Since when are associations to slavery sexy and fun?

This is a guest post by Elin Weiss & Hennie Weiss

Creative Commons image

Danish underwear company tbs were advertising in this year’s nu buyer’s magazine for Copenhagen Fashion Week, which was held between the 2nd and 4th of February 2012 in Copenhagen, Denmark. One of their advertisements caught our attention with its tasteless and horrific associations to slavery. A full two page advertisement, with five black women treating cotton (in their underwear), is featured in the nu magazine. The slogan appears in the top left corner and states: It’s hard to improve perfect. On the bottom right it says: visit the girls at the factory.

There are so many ‘wrongs’ with this advertisement and the obvious associations to slavery cannot be misinterpreted. Slavery is not something to be commercialised or lightly addressed. There was nothing fun or sexy about robbing people their freedom, splitting up families, forcing people to work all hours of the day, while physically and mentally abusing them. Slavery was not fun or sexy and horrendous acts like that should not be joked about. We all know that underwear ads and campaigns are usually over the top and highly sexualised but this one wins the prize for being the most tasteless we have ever seen. How did this idea develop and how come it is ok to associate underwear with slavery and the picking and treating of cotton?

This is not, however, the only photo of its kind. The full tbs catalogue can be viewed here [direct link to PDF] where more, and similar, photographs are presented. The one described above is featured on page 8 in the catalogue. Another photo shows a black woman sitting down with her legs spread apart (again in underwear) as she is pulling cotton. The title reads: processing the cotton. In yet another photo another black woman is sitting down as she is washing cotton. Here the title states: washing and dyeing. The women appear sweaty as they are working hard to produce the products. There is also a photo in which the women appear to be having fun, laughing and messing around.

The tbs slogan: It’s hard to improve perfect is also incredibly inappropriate in light of what the photos are showing. It can be read to suggest that slavery and abuse of black people is perfectly normal and that things were good back in the day when black women worked in factories, plantations and fields gathering cotton for the best interest of white slave owners. It is also incredibly patronising to portray that type of factory environment and to associate it with fun and laughter instead of the suffering that took place in reality during the time of imperialism and slavery.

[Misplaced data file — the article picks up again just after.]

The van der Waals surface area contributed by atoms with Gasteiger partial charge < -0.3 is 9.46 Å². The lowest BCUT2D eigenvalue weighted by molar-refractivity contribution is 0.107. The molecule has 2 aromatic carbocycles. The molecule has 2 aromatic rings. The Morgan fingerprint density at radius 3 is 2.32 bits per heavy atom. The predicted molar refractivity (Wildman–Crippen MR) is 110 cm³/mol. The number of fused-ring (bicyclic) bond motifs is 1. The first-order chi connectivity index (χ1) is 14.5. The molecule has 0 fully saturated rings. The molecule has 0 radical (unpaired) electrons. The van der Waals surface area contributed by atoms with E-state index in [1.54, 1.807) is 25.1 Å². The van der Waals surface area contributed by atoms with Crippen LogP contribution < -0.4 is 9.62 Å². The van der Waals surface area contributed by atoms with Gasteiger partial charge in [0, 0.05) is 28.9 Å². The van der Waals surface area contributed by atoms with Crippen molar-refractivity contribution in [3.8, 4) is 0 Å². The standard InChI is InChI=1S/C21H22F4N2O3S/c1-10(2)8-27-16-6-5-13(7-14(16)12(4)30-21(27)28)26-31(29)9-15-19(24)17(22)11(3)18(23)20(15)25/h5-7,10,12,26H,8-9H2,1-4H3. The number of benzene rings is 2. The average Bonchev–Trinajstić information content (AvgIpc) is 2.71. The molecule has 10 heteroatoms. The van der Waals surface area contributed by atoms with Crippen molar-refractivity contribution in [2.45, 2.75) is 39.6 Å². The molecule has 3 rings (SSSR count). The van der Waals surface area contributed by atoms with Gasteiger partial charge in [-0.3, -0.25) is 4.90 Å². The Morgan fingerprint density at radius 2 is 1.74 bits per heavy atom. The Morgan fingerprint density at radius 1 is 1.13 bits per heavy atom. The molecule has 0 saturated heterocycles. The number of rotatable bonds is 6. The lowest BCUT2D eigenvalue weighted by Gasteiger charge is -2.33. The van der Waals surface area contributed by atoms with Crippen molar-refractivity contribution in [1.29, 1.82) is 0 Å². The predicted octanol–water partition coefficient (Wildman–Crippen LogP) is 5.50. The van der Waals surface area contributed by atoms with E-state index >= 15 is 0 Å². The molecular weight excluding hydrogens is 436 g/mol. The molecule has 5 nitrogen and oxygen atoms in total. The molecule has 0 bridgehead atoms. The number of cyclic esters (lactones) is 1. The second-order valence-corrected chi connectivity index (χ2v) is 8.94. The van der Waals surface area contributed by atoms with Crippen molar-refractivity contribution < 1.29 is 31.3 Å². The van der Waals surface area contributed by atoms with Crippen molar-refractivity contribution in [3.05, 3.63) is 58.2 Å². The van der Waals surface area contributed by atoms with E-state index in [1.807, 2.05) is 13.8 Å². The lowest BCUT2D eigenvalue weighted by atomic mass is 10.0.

Secondly, the advertisement is also patronising and inappropriate when considering the fact that many large corporations (in the clothing industry and elsewhere) often outsource their labour to women and men (and sometimes children) in other countries paying them next to nothing as the workers spend many hours beyond an eight hour working day processing goods that are sold in western nations. The tbs advertisement also reflects an inaccurate picture of today’s working environments in many factories around the world where slave like conditions are still present. The associations to slavery in the tbs campaign extends beyond the concepts of greed and monetary gain and are also overtly dehumanizing and racist both in light of the history of slavery and the working conditions of many people around the world today.

This advertisement campaigns raises many questions: How far have we come in our fight against racism? Have advertisers and companies no moral compass that would lead them to believe that a campaign such as this is racist and completely demeaning considering the brutal history of slavery and struggles and hardships of so many black slaves? Has it become ok to commercialise and sexualise anything in order to gain attention, publicity and to make money? As mentioned above, this advertisement campaign is probably the worst we have ever seen, and we hope that others too will react, and that collectively, we can take action against future campaigns such as this one.


Elin Weiss has a Master’s degree in Women’s Studies. Hennie Weiss is currently pursuing a Master’s degree in Sociology. Their interests include feminism, gender, the sexualisation of women and the portrayal of women in media.


Image “Human Right” from riacale’s Flickr photostream (Creative Commons).

The image shows a stylised image of a person sitting on a dove above the text of the First Article of the Universal Declaration of Human Rights: “All human beings are born free and equal in dignity and rights.They are endowed with reason and conscience and should act towards one another in a spirit of brotherhood”.

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